- That the landlord has demanded possession of the premises and been refused
- The amount of rent owed, if any
After the affidavit is prepared, the court will issue a summons or warrant to the sheriff to serve on the tenant. The tenant is advised that he or she has 7 days to answer the warrant.
Service of Summons/Warrant
A warrant must be served on the tenant by the sheriff or police personally on the tenant or to someone of suitable age who lives there. If service cannot be made personally, then the summons or warrant may be posted or attached to the house or door and mailed to the tenant. Personal service is required if the landlord is asking for money damages along with possession of the property.
Answer to Warrant
A tenant can either respond to the warrant in writing or by going to the court clerk who will write an Answer containing the tenant’s defenses to the eviction, including any counterclaims the tenant may have.
If the Answer is provided within 7 days after service of the warrant, the court will schedule a court hearing usually within 10 days, though the time may be longer. Should no Answer be filed, the landlord must request a default and ask for a Writ of Possession, which is given to the Sheriff to serve. Usually, the tenant is only given 24-hours to leave.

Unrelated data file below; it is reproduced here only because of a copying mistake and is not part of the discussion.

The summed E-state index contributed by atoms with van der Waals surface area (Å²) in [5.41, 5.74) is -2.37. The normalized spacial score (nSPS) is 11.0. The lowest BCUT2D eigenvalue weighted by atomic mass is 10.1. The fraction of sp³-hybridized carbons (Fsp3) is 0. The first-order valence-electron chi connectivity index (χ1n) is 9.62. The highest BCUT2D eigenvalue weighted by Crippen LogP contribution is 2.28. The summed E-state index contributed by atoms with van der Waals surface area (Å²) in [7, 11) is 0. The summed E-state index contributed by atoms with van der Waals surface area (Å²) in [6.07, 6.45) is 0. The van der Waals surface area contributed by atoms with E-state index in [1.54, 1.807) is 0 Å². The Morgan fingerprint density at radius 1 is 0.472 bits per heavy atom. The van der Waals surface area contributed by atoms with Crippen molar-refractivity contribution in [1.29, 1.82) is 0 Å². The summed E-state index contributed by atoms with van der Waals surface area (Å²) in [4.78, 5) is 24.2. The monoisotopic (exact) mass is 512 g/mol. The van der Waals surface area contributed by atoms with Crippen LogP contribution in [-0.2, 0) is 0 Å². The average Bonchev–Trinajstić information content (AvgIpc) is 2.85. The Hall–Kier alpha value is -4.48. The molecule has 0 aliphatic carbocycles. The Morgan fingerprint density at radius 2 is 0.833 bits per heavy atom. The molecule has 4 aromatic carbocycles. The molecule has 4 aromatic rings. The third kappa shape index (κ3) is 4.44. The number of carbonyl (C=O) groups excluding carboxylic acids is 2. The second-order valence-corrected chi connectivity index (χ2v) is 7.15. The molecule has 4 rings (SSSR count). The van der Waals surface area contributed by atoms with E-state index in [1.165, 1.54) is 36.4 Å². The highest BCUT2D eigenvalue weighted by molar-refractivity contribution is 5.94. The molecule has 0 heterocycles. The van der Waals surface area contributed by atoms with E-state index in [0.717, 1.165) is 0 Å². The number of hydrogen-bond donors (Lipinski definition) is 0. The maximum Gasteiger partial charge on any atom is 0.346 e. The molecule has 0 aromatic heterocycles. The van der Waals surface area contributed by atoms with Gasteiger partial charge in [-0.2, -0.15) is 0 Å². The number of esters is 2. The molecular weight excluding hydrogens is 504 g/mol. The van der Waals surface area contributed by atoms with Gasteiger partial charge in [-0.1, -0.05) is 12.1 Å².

If the issue of the right of possession is to be heard beyond a 2-week period after service of the summons or warrant, or if the rent has become due, Georgia law requires that the tenant deposit the rent and any utility payments that are due after the issuance of the dispossessory warrant with the court or it will declare a default and issue a Writ of Possession to the landlord.
If the tenant claims the rent was paid, he or she may be permitted to file a receipt indicating payment was made.
The eviction hearing is held before a judge only who will listen to both parties. If the landlord prevails, a Writ of Possession will be issued and the tenant ordered to vacate, usually within 10 days. A separate judgment for money damages will be issued if it was demanded and personal service of the warrant was performed.